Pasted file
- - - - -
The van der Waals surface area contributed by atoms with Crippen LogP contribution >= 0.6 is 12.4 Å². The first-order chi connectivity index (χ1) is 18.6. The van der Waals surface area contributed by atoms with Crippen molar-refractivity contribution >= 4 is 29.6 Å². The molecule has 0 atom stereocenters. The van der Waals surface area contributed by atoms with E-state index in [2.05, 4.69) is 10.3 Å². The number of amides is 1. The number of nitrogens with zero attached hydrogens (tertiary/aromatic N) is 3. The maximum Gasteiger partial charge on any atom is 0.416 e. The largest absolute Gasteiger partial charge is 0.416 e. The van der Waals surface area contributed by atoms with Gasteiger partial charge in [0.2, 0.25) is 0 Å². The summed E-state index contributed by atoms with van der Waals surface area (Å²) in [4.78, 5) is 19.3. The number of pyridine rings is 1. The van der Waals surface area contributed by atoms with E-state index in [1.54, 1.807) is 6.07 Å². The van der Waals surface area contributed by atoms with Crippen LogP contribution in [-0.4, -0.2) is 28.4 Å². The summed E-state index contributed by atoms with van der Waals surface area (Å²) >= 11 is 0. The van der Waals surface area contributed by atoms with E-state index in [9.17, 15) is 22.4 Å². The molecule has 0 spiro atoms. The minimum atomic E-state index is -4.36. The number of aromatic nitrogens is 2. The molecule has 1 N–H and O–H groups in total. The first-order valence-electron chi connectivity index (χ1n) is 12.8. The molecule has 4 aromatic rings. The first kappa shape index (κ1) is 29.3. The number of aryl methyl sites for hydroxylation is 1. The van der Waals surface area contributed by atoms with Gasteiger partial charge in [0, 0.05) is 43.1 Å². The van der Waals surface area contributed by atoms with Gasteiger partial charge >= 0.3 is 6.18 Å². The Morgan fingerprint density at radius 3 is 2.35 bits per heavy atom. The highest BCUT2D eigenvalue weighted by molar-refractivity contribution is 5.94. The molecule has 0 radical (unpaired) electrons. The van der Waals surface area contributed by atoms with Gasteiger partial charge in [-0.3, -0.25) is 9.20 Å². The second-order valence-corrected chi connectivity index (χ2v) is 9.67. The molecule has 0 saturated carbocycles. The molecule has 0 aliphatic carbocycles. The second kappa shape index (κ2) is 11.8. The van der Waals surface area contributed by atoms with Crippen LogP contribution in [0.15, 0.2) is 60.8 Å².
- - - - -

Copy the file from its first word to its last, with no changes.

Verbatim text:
The van der Waals surface area contributed by atoms with Crippen LogP contribution >= 0.6 is 12.4 Å². The first-order chi connectivity index (χ1) is 18.6. The van der Waals surface area contributed by atoms with Crippen molar-refractivity contribution >= 4 is 29.6 Å². The molecule has 0 atom stereocenters. The van der Waals surface area contributed by atoms with E-state index in [2.05, 4.69) is 10.3 Å². The number of amides is 1. The number of nitrogens with zero attached hydrogens (tertiary/aromatic N) is 3. The maximum Gasteiger partial charge on any atom is 0.416 e. The largest absolute Gasteiger partial charge is 0.416 e. The van der Waals surface area contributed by atoms with Gasteiger partial charge in [0.2, 0.25) is 0 Å². The summed E-state index contributed by atoms with van der Waals surface area (Å²) in [4.78, 5) is 19.3. The number of pyridine rings is 1. The van der Waals surface area contributed by atoms with E-state index in [1.54, 1.807) is 6.07 Å². The van der Waals surface area contributed by atoms with Crippen LogP contribution in [-0.4, -0.2) is 28.4 Å². The summed E-state index contributed by atoms with van der Waals surface area (Å²) >= 11 is 0. The van der Waals surface area contributed by atoms with E-state index in [9.17, 15) is 22.4 Å². The molecule has 0 spiro atoms. The minimum atomic E-state index is -4.36. The number of aromatic nitrogens is 2. The molecule has 1 N–H and O–H groups in total. The first-order valence-electron chi connectivity index (χ1n) is 12.8. The molecule has 4 aromatic rings. The first kappa shape index (κ1) is 29.3. The number of aryl methyl sites for hydroxylation is 1. The van der Waals surface area contributed by atoms with Gasteiger partial charge in [0, 0.05) is 43.1 Å². The van der Waals surface area contributed by atoms with Gasteiger partial charge >= 0.3 is 6.18 Å². The Morgan fingerprint density at radius 3 is 2.35 bits per heavy atom. The highest BCUT2D eigenvalue weighted by molar-refractivity contribution is 5.94. The molecule has 0 radical (unpaired) electrons. The van der Waals surface area contributed by atoms with Gasteiger partial charge in [-0.3, -0.25) is 9.20 Å². The second-order valence-corrected chi connectivity index (χ2v) is 9.67. The molecule has 0 saturated carbocycles. The molecule has 0 aliphatic carbocycles. The second kappa shape index (κ2) is 11.8. The van der Waals surface area contributed by atoms with Crippen LogP contribution in [0.15, 0.2) is 60.8 Å².